Does BIAB beer suffer from poor clarity?

Post #1 made 9 years ago
[Mods- I'm putting a thread here to keep it out of the way of the My First Post thread. Move it if you want.]
scarer wrote:Hi there

I'm in the UK and have been brewing all-grain at home for about 2 years but I'm interested in brewing in smaller batches so that I can brew a wider variety of styles because 21lts of beer lasts me ages!

I also brew for a craft brewing club and smaller batches would make it easier to keep up with the brewing schedule.

I'm intrigued to find out if BIAB will produce beers as good as the traditional method (no offence!) particularly where clarity is concerned.
Hi Sara, that's a really good question and no, I'm not offended at all!

Now, I know you didn't say this explicitly, but reading between the lines, I'm not sure where the link between cloudy runnings and cloudy beers comes from, however it would seem intuitive anyway as BIAB does indeed yield quite cloudy runnings. However, the wort boil takes care of the aggregation and precipitation of particulates and complexes which form cloudiness and haze and there seems to be no carry over of poor clarity into the finished beer, particularly when using cargeenan, PVPP and so forth.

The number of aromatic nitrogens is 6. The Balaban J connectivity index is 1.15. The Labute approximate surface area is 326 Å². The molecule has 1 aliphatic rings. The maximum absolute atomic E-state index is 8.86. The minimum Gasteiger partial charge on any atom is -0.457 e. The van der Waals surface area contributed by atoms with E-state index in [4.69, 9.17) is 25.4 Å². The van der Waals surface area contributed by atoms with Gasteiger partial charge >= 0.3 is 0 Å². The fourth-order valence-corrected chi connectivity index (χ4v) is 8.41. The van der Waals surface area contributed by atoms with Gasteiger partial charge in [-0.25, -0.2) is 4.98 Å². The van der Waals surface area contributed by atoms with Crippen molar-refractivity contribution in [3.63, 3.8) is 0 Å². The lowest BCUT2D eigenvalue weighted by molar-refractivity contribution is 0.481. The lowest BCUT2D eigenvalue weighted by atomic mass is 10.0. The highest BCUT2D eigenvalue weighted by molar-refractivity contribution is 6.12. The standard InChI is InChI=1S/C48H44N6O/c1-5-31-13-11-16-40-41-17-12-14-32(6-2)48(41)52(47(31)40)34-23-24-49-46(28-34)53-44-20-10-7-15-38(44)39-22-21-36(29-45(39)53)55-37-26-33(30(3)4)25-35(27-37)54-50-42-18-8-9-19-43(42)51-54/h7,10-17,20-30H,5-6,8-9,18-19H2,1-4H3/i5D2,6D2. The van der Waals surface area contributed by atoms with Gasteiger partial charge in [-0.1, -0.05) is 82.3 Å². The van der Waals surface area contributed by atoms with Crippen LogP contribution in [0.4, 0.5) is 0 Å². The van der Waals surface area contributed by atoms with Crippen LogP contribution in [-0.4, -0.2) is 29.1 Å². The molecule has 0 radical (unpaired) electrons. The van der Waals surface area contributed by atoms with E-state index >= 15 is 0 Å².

Let there be no mistake though, there's plenty of cloudy BIABs out there and I've made quite a few myself, but there's also plenty of cloudy kit, extract and 3V beers too, but I'll put my neck on the block- there's no direct link between BIAB and poor beer clarity! However, BIAB has just as much likelihood of cloudy beer as any other method.
I've found that a few things should help clarity, regardless of method: Whirlfloc (cargeenan), a longer boil (90 to 120 minutes), scum skimming at the start of the boil (debatable), water profile, yeast strain, gelatine/ agar, cold conditioning, Polyclar (PVPP). IMO clarity is mainly a cosmetic feature and haven't really invested much effort in it, so long as it is not excessive I don't think it has that much impact on flavour and aroma, but competitions demand it so I have to oblige, but I'm not likely start filtering beer.